MORGANTOWN, W.Va. – According to the Centers for Disease Control and Prevention, colorectal cancer is the second leading cause of cancer-related death in the United States in both men and women. West Virginia is among the states with the highest colorectal cancer incidence and death rates.  

As national Colorectal Cancer Awareness Month comes to an end, WVU Healthcare physicians are stressing the importance of screening to prevent and detect colorectal cancer early.

Colorectal cancer occurs mostly in people 50 and older, but only about half of them get screened. “Two mistakes many people make are that they ignore standard screening guidelines, and they ignore symptoms associated with colorectal cancer, such as bleeding,” Sobha Kurian, M.D., a hematology/oncology physician at WVU's Mary Babb Randolph Cancer Center, said.

One of Dr. Kurian’s patients, Linda Slaton of Grafton, wishes she would have practiced regular screenings and not have ignored her symptoms. Two years ago Slaton, who’s 56, had excessive bleeding and went to the emergency room at her local hospital. She had her first colonoscopy, which indicated that she had stage-III colorectal cancer.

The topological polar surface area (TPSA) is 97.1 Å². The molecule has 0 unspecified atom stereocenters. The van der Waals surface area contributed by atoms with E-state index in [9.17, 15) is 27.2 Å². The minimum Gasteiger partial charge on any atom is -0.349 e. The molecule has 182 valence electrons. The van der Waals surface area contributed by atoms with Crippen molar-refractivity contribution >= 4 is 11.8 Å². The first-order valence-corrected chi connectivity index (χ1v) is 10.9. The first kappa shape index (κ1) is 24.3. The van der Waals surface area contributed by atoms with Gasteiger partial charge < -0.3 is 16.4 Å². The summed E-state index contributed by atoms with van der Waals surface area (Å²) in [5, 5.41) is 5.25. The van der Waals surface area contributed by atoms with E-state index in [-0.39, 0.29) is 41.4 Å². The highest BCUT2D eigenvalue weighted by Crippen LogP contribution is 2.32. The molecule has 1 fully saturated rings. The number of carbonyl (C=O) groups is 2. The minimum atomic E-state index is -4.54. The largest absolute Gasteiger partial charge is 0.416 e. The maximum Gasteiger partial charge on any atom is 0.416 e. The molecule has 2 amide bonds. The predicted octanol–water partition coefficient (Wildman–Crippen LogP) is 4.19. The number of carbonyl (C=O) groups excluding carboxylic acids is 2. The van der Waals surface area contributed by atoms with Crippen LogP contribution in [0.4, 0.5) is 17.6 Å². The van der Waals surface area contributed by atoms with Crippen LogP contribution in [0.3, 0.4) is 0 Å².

“One month later I had surgery, then chemo. It all happened so fast. I’m doing fantastic now, but I should have had a colonoscopy a long time ago,” said Slaton, whose father died of cancer. “I would encourage anyone with a family history of cancer to have a colonoscopy. It’s something I preach to all my family members and friends. It saved my life.”

The general consensus of healthcare professionals is that most adults should get screened for colorectal cancer beginning at age 50. However, people with a family history of colon cancer and others considered high-risk should be screened at age 40 or 10 years before the earliest diagnosis of colorectal cancer in a family member.

There are various tests for colon cancer, but colonoscopy is considered the gold standard in screening tools.

“Screening colonoscopy allows us to find patients who have precancerous polyps or abnormal growths before cancer develops and remove the polyps to actually prevent cancer,” Karen Fitzpatrick, M.D., physician at WVU’s Clark K. Sleeth Family Medicine Center, said. “Colonoscopy also allows us to identify patients who have a tendency to form polyps and therefore higher risk of developing cancer so we can watch them more closely.”

The American College of Physicians recommends that most people should get a colonoscopy once every 10 years, and those who want other testing options should discuss them with their primary care physician.  

The American Cancer Society estimates more than 143,000 people will be diagnosed with colorectal cancer this year and nearly 52,000 will die from the disease.

For more information: Amy Johns, Director of Public Affairs, 304-293-7087
ss: 03-22-12